Findings on Plastic for economic development research validated
The Ministry of Tourism and Cultural Affairs on Friday 22nd October 2021 hosted a validation workshop on the Findings of the Study on Plastic Waste in the Tourism Sector as part of the PROBLOUE Project that is being implemented under the Sierra Leone Economic Diversification Project. The study was conducted by a consultancy consortium comprising of Anteja ECG, VDI/VDE-IT and Manocap (Sierra Leone). The initiative which was described by the Minister of Tourism as ground breaking included stakeholders from the private sector – Sensi, the Arts and Crafts Market, the Fishermen Association of Lumley Beach and also from the public sector – National Tourist Board, Environmental Protection Agency, SLEDP and the World Bank.
The objective of the research is to provide an assessment of plastic consumption in the tourism sector and identify means of reducing plastic wastage by experimenting with other substitute materials for packaging. This was reiterated by the SLEDP Coordinator Mrs. Mary Jalloh who stated that the overall objective of the PROBLUE Project is to identify the sources of plastic waste in the economy and identify alternative sources as well as supporting the growth of the circular economy.
According to the report, nineteen (19) businesses comprising of hotels, restaurants, night clubs, fish and fruits centres across Lumley Beach, Bureh Beach, River No 2 and Tokeh Beach were interviewed on the use and disposal of various types of plastics. It also revealed that 41 different types of plastics are used by these businesses ranging from plastic bottles, bags, cutlery, water sachet, straws, and single use cups amongst others with 93% of these plastics imported with only 7% of such materials being produced in-country. Overall, 87% of the waste generated by hotels and restaurants are made up of plastics with 53% and 34% respectively with a further breakdown as follows; plastic bottles 28%, plastic bags 19%, cutlery 16%, straws 14%, pre-portioned food and sachets 7%, single use cups 6%.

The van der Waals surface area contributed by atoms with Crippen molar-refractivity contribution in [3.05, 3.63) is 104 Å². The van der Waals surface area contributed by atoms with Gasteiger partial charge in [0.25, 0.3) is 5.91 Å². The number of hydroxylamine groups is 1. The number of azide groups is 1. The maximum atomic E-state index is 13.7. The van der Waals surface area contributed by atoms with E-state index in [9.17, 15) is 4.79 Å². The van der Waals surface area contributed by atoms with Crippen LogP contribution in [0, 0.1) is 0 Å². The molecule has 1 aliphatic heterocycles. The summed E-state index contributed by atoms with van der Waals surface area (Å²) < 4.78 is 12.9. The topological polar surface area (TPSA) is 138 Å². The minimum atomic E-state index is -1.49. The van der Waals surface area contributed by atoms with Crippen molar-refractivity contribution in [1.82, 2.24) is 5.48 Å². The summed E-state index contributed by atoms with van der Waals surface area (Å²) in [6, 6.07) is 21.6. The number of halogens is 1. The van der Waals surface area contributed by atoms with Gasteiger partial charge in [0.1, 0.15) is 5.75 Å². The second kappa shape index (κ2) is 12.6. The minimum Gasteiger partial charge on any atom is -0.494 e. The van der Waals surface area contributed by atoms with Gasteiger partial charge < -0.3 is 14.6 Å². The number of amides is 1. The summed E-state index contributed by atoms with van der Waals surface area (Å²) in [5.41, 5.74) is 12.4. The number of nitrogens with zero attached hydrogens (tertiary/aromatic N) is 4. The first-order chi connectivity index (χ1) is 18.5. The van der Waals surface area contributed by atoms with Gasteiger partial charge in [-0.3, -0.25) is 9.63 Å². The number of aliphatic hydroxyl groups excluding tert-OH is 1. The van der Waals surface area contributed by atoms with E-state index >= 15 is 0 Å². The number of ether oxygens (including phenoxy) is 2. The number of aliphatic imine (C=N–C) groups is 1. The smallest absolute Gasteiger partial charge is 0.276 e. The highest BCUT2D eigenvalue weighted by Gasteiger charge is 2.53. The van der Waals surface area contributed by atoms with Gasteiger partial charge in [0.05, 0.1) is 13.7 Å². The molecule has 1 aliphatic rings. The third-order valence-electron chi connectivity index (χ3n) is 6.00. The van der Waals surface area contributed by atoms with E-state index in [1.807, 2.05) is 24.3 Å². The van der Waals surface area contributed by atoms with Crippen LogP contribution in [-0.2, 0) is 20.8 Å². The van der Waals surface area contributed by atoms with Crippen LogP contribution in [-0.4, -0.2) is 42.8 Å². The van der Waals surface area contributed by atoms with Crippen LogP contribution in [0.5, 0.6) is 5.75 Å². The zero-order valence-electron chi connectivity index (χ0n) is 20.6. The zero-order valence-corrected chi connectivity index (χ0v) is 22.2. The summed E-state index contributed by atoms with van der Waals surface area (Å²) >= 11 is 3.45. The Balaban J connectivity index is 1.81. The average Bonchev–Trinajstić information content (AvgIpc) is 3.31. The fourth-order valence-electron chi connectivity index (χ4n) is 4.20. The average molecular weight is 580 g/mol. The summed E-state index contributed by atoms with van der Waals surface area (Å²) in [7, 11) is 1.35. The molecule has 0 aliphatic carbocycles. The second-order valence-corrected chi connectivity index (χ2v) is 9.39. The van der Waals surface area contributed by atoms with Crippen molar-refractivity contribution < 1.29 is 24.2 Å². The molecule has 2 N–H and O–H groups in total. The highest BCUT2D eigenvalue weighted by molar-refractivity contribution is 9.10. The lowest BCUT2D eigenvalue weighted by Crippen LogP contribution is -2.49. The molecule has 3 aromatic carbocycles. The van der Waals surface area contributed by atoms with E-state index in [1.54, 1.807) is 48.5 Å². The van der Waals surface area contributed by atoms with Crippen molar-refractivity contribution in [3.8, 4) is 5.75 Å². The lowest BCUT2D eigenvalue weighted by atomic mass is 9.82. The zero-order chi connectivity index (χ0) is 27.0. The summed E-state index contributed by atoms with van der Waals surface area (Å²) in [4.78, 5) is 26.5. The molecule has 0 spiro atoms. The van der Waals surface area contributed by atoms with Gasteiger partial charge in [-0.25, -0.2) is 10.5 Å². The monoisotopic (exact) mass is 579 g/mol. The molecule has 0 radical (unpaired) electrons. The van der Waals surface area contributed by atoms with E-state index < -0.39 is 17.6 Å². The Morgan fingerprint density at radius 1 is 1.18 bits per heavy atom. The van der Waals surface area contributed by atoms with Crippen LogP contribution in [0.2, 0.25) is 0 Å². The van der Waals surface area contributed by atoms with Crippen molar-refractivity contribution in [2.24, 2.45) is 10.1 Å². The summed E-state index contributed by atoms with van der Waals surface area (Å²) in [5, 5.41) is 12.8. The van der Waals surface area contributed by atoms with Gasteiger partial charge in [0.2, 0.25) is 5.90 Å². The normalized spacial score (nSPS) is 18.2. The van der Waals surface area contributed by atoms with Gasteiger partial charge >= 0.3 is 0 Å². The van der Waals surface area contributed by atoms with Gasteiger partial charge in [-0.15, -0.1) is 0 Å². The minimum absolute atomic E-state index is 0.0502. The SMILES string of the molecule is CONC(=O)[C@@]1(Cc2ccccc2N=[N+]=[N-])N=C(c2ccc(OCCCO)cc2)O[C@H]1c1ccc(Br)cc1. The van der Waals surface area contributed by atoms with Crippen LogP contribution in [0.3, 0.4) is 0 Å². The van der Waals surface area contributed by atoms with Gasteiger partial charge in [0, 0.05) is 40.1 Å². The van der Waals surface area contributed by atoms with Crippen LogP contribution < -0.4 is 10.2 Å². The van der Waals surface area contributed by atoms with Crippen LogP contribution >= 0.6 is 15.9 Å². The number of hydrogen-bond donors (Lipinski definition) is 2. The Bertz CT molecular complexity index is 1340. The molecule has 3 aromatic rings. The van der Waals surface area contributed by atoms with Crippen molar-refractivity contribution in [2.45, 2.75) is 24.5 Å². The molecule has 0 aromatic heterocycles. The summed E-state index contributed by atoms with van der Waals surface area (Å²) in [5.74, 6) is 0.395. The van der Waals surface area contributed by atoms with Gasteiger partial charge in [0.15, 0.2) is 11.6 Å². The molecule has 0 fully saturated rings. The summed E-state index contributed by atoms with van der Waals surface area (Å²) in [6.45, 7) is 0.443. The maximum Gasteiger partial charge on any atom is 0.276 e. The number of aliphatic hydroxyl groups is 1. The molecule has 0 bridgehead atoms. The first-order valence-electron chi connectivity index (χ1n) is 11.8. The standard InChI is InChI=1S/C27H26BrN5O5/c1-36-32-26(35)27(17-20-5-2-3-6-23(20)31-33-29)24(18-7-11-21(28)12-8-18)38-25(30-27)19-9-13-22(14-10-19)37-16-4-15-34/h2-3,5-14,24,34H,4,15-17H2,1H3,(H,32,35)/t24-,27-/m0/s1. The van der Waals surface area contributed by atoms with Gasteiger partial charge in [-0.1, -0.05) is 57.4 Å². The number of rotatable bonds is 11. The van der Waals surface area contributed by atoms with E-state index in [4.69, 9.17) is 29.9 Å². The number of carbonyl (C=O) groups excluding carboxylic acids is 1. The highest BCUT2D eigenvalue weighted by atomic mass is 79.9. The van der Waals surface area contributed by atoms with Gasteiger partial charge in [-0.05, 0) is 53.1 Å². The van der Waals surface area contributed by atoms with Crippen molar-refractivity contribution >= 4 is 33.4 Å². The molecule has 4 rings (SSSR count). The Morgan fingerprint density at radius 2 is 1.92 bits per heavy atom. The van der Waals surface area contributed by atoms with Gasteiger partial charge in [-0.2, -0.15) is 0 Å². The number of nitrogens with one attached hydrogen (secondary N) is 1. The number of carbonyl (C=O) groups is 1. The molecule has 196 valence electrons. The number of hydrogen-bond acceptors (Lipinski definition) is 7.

The impact of these products after intended use has become a cause for concern in the tourism sector as they most often end up in the beaches. The Minister of Tourism called on all to work together to find ways of protecting the beaches and addressing long term issues that could have damaged effect on the environment. She attributed the current challenges with waste management on what she termed as ‘poor attitude’ stressing the need for a campaign targeting the wider public attitude and stakeholders’ campaign across the coastal communities.
The findings of the research were validated by participant business owners who buttressed the issues raised in the report. The Fishermen Association representative Saidu Freeman remarked that some of the plastic wastes were being used to backfill potential land around the Aberdeen coastal areas as most businesses tend to throw wastes directly into the sea. This he said has seen a decline in the number of fish caught by fishing boats as sometimes supposed catches turn out to be piles of plastic waste dumped in the sea.
Recommendations from participants include further collaboration with waste management agencies and MDAs, develop policies that gear the private sector towards proper waste management, collaborate with plastic producers though the Ministry of Trade to properly dispose of waste, contract outtakers to remove plastics from the environment, enforce a no plastic policy, ensure availability of other substitutes for packing in the market, government tax reduction on items geared towards going green etc.
The next steps for the consultancy and other stakeholders would be to develop policy guidelines for waste management based on findings of the research, work with an identified group of ‘Early Adopters’ of the plastic waste management scheme which is hoped to be rolled out to all users of plastic in the country and forward findings and recommendations to the Plastic leadership meeting scheduled for early 2022.